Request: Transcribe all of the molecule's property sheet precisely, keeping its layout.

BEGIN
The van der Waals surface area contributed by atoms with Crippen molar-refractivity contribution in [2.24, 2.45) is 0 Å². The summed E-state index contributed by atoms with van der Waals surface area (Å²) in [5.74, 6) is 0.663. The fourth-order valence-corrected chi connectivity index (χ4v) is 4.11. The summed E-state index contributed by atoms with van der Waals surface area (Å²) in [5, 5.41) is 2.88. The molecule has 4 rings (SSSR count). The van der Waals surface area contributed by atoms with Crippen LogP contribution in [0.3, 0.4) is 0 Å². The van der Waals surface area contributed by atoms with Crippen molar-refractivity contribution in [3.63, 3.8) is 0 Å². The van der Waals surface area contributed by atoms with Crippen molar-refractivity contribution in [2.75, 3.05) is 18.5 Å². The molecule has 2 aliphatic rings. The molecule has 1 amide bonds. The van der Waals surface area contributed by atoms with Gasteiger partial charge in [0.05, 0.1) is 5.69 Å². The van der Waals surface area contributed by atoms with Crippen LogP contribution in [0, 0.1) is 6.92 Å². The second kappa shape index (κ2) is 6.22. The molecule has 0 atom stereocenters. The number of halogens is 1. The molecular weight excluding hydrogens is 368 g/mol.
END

The van der Waals surface area contributed by atoms with Crippen molar-refractivity contribution in [2.24, 2.45) is 0 Å². The summed E-state index contributed by atoms with van der Waals surface area (Å²) in [5.74, 6) is 0.663. The fourth-order valence-corrected chi connectivity index (χ4v) is 4.11. The summed E-state index contributed by atoms with van der Waals surface area (Å²) in [5, 5.41) is 2.88. The molecule has 4 rings (SSSR count). The van der Waals surface area contributed by atoms with Crippen LogP contribution in [0.3, 0.4) is 0 Å². The van der Waals surface area contributed by atoms with Crippen molar-refractivity contribution in [3.63, 3.8) is 0 Å². The van der Waals surface area contributed by atoms with Crippen molar-refractivity contribution in [2.75, 3.05) is 18.5 Å². The molecule has 2 aliphatic rings. The molecule has 1 amide bonds. The van der Waals surface area contributed by atoms with Gasteiger partial charge in [0.05, 0.1) is 5.69 Å². The van der Waals surface area contributed by atoms with Crippen LogP contribution in [0, 0.1) is 6.92 Å². The second kappa shape index (κ2) is 6.22. The molecule has 0 atom stereocenters. The number of halogens is 1. The molecular weight excluding hydrogens is 368 g/mol.